They don't exactly take AST nodes. They take a constrained (stabilized) datastructure which reflects a subset of the ast. At least conceptually. They don't create ast nodes, but regular values, which may be converted to ast-nodes in the case where they are statically available. (currently only types) My currently exploration leads me to a path where you can _extend_ open scopes within typefunction by using special functions which map provide a stable mapping to compiler intrinsics. such as __struct* __add_struct(string name, __symbol[] members); the __struct* will not be a proper struct type unless __type__ __add_to_scope(__scope Scope, __struct* s); has been called. At which point any modification of the __struct* is an error and will abort compilation. I am still searching for a solution which is more declarative, but I fear for heavy usage (10_000 new types and declarations added) scenarios the procedural imperative style is just more optimizable. I am always open to syntax suggestions, as I don't like the one I have :)
Feb 23
parent reply Paul Backus <snarwin gmail.com> writes:
On Tuesday, 23 February 2021 at 14:14:13 UTC, Stefan Koch wrote:
 On Monday, 22 February 2021 at 23:44:45 UTC, Paul Backus wrote:
 Aren't macros in Lisp just regular Lisp code, too? :)

 As far as I'm concerned, a procedural macro is a function that

 1. runs at compile time,
 2. takes AST nodes as input, and
 3. produces AST nodes as output.

 Type functions fit those criteria perfectly. Currently, they 
 only work on a subset of AST nodes (types), so they're not a 
 *complete* implementation of procedural macros, but generalize 
 them enough and that's what you'll get.
They don't exactly take AST nodes. They take a constrained (stabilized) datastructure which reflects a subset of the ast. At least conceptually. They don't create ast nodes, but regular values, which may be converted to ast-nodes in the case where they are statically available. (currently only types)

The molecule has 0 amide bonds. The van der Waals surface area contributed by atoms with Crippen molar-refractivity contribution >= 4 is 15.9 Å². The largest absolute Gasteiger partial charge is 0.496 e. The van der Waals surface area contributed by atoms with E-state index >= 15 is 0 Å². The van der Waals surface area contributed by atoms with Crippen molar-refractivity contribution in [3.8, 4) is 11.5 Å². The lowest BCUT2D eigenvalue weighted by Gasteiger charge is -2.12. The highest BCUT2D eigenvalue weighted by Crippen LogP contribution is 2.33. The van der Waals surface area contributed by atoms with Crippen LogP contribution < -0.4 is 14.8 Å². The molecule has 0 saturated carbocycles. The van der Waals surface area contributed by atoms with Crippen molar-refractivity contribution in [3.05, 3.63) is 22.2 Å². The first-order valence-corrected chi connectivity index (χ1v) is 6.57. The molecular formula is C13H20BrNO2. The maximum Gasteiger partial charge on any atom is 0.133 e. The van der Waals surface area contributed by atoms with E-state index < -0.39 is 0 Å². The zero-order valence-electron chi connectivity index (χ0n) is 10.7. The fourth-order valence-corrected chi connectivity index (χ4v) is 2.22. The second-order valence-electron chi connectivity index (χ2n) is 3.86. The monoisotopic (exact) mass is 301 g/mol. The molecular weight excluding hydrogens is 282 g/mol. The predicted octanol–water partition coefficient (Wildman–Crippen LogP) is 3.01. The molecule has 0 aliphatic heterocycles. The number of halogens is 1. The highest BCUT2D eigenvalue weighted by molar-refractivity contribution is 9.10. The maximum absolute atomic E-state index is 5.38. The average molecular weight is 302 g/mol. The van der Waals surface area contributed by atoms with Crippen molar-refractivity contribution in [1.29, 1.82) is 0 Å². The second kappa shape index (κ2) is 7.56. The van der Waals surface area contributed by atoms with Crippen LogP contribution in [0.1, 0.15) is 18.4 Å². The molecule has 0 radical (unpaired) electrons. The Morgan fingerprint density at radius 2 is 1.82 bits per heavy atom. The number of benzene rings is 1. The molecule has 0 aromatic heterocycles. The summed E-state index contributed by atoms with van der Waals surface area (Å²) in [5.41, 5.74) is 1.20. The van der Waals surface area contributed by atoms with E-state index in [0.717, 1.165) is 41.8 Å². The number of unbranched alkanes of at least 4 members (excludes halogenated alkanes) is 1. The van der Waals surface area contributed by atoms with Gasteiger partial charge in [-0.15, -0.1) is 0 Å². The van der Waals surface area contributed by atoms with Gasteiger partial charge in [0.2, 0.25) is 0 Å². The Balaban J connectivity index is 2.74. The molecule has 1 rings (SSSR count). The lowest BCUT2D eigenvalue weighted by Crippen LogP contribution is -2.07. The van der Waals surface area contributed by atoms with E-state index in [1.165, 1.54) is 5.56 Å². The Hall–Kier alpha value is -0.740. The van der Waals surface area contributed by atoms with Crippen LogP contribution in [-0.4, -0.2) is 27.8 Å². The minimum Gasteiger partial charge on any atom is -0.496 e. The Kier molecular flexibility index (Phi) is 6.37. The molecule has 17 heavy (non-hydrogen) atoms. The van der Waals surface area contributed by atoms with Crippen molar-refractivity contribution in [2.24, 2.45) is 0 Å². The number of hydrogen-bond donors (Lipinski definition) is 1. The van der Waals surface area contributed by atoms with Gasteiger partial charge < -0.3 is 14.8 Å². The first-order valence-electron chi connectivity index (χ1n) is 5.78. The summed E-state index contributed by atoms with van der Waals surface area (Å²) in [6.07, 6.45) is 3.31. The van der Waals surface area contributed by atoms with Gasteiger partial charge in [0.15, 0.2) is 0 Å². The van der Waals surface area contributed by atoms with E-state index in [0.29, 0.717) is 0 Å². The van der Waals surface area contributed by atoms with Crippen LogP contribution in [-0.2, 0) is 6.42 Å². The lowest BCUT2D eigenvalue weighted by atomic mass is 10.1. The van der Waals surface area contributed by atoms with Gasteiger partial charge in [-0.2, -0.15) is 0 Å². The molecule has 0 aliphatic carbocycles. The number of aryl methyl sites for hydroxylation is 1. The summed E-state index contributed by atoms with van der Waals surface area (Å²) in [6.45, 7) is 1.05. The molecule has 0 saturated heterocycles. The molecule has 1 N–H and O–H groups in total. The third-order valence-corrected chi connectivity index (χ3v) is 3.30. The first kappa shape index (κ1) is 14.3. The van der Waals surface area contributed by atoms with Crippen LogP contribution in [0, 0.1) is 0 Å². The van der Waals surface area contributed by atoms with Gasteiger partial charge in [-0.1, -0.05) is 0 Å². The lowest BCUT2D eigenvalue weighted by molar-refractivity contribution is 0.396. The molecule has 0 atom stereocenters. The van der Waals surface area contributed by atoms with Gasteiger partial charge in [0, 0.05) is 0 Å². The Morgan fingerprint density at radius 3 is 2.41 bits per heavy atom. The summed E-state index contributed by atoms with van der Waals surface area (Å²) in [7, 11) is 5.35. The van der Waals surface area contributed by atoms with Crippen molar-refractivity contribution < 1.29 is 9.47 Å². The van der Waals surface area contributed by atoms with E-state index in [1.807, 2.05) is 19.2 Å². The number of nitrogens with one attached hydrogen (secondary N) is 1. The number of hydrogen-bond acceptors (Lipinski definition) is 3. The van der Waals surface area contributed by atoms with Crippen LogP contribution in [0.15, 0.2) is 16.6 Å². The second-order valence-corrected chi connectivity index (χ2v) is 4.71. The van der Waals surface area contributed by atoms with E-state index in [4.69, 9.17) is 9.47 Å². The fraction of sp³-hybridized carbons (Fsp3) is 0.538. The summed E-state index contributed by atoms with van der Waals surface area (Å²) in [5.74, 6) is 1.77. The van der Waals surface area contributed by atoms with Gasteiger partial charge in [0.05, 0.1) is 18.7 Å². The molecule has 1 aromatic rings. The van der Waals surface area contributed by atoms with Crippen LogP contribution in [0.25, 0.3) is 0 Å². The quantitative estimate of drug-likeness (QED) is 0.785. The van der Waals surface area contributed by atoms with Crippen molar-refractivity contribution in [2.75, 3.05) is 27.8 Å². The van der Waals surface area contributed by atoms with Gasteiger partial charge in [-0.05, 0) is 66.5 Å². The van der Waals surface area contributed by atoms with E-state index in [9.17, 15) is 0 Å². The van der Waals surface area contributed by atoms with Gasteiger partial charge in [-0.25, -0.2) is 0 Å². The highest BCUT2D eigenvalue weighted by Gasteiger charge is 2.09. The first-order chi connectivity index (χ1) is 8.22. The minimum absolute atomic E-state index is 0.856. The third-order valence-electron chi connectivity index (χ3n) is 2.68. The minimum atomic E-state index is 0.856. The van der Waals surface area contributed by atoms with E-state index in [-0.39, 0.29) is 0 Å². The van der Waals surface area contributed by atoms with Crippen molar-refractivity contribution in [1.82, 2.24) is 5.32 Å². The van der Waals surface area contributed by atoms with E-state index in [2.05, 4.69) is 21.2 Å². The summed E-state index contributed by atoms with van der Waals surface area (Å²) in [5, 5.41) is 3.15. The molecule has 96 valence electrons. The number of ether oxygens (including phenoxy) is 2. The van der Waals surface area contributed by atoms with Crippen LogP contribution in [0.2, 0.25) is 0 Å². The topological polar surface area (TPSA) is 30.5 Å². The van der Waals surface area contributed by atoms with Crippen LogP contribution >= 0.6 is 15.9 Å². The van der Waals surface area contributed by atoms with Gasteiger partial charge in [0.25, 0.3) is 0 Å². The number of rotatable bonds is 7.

This is also how macros work in some Lisp implementations. For example, in Racket, the AST nodes (called "syntax objects") are converted to S-expressions by the function `syntax->datum`, the S-expressions are manipulated by CTFE, and the result is converted back into an AST node by `datum->syntax`. [1]
 My currently exploration leads me to a path where you can 
 _extend_ open scopes within typefunction by using special 
 functions which map provide a stable mapping to compiler 
 intrinsics.
 such as __struct* __add_struct(string name, __symbol[] members);
 the __struct* will not be a proper struct type unless
 __type__ __add_to_scope(__scope Scope, __struct* s);
 has been called.
I haven't fully thought this through, but would it be possible to overload `mixin` to do this? E.g., import core.ast: Struct, Type; // some type function Struct pair(Type t) { ... } alias PairOfInts = mixin(pair(int)); Conceptually, `mixin` already means "take this stuff and inject it into the current scope," and grammatically it's allowed to appear as both an expression and a type.
 At which point any modification of the __struct* is an error 
 and will abort compilation.
If __struct is only the "user-space" representation, and not the real AST node, I don't see why this is necessary, since modifying the __struct after mixing it in wouldn't have any affect on the actual AST.
 I am still searching for a solution which is more declarative, 
 but I fear for heavy usage (10_000 new types and declarations 
 added) scenarios the procedural imperative style is just more 
 optimizable.

 I am always open to syntax suggestions, as I don't like the one 
 I have :)
In Lisp, the declarative syntax is typically implemented as syntax sugar on top of the procedural syntax, using the `quasiquote` or `backquote` macro. [2][3] In D, one could imagine doing something similar with string mixins: generate the procedural code at compile time from a declarative DSL, then mix it in. [1] https://docs.racket-lang.org/guide/stx-obj.html [2] https://docs.racket-lang.org/guide/qq.html [3] https://www.ccis.northeastern.edu/home/futrelle/teaching/lisp/cltl/clm/node190.html#BACKQUOTE
Feb 23
parent reply Stefan Koch <uplink.coder googlemail.com> writes:
On Tuesday, 23 February 2021 at 15:35:43 UTC, Paul Backus wrote:
 On Tuesday, 23 February 2021 at 14:14:13 UTC, Stefan Koch wrote:
 On Monday, 22 February 2021 at 23:44:45 UTC, Paul Backus wrote:
I haven't fully thought this through, but would it be possible to overload `mixin` to do this? E.g., import core.ast: Struct, Type; // some type function Struct pair(Type t) { ... } alias PairOfInts = mixin(pair(int)); Conceptually, `mixin` already means "take this stuff and inject it into the current scope," and grammatically it's allowed to appear as both an expression and a type.